Photographer, filmmaker Stephen Mallon visits PCA&D for Feb. 8 Artist Talk
Monday, January 29th, 2024
Stephen Mallon considers himself a “photographer at heart and a hired gun for filmmaking” … but that hasn’t stopped him from making a name for himself at the highest levels in both disciplines.
He’s turned his lenses to recording the “industrial-scale creations” that surround us much of the time, but instead of focusing on those creations at the peak of their power, he often records them in various states of decline, of disuse, of being transformed into something new. And there sometimes is a human element present as well, — or, perhaps, just the abstracted bulk of a human-created machine or structure as it enters a new phase.
Mallon will be the guest of Pennsylvania College of Art & Design on Thursday, Feb. 8, joining us for an Artist Talk in the Atrium from 12:45 to 1:45 pm. All are invited and welcome to attend the event. Blurring the line between documentary and fine art, his bio reads, Mallon’s work has been featured in publications such as The New York Times, National Geographic, The Wall Street Journal, Smithsonian Magazine, The Atlantic, The Times of London, and Vanity Fair. His exhibitions have ranged from Miami, Los Angeles, Philadelphia, St. Louis, and New York, to England, Italy, and the Czech Republic.
His projects often require months — even years — of production. A short film about the transportation and installation of a new bridge was created from more than 30,000 still images and the resulting film, A Bridge Delivered, was screened in five film festivals in the U.S. and abroad. Some of his best-known projects, in addition to A Bridge Delivered, include Brace for Impact: The Salvage of Flight 1549, a series of photos recording the salvaging of a passenger aircraft which was landed on the Hudson River by Capt. Chelsey “Sully” Sullenberger; Next Stop Atlantic, which documented the disposal of New York subway trains at sea to form artificial reefs; and Behind the Curtain, a New York Times Magazine time-lapse movie commission that documents two days behind the scenes at the Metropolitan Opera.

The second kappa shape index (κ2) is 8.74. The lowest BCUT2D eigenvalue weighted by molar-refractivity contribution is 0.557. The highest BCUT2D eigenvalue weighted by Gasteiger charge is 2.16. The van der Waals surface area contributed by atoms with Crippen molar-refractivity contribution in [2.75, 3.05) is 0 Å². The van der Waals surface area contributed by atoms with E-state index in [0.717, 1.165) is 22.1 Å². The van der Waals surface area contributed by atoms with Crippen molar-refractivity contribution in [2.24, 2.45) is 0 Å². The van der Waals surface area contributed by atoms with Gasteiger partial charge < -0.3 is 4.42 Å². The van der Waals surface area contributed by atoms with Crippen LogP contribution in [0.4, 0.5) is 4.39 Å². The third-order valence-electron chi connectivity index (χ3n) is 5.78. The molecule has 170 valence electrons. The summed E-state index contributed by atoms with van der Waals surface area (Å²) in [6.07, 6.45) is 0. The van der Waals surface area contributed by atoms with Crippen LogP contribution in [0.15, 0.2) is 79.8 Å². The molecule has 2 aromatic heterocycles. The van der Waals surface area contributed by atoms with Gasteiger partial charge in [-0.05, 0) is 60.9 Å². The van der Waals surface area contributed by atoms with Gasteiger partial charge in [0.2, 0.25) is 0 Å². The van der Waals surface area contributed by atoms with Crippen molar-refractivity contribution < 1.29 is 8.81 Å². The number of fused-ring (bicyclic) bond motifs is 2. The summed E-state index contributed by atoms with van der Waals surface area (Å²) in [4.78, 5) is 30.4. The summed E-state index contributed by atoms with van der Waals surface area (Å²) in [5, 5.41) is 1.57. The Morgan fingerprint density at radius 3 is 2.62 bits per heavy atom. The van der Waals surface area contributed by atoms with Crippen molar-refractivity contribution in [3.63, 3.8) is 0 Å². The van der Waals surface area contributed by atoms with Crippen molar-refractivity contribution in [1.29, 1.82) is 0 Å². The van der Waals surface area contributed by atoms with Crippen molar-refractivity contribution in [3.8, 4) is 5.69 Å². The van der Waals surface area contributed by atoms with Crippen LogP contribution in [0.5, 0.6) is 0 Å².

The subject of your work often is large in scale, but there still seems to be a human element to it — a reminder that people often live and work amongst the machinery. Is that deliberate?
SM: Begging, pleading, good ladders, lenses that fit through holes in the fence, and finding safe places to shoot from!
SM: The release of the Canon 5d MKII with its full-frame video capability coupled with the spread of online news sources made me realize I needed to learn how to work in motion. When Weeks Marine called and told me they were moving the new Willis Avenue bridge in a couple of weeks, I asked if it would be OK to shoot a time-lapse film of the project. No charge because I wasn’t sure if it was going to work. Ended up in six film festivals !
SM: I am a photographer at heart and a hired gun for filmmaking. I am working on disciplining myself to capture more motion at some of my shoots so video will be an option for some installation but it is a challenge!
What piece of equipment is an absolutely must-have for you when you’re out on assignment?
One more piece of gear that has helped me greatly in the past are polarizers and ND filters so I can control how much movement I want in the scene. Which means you’re on a tripod.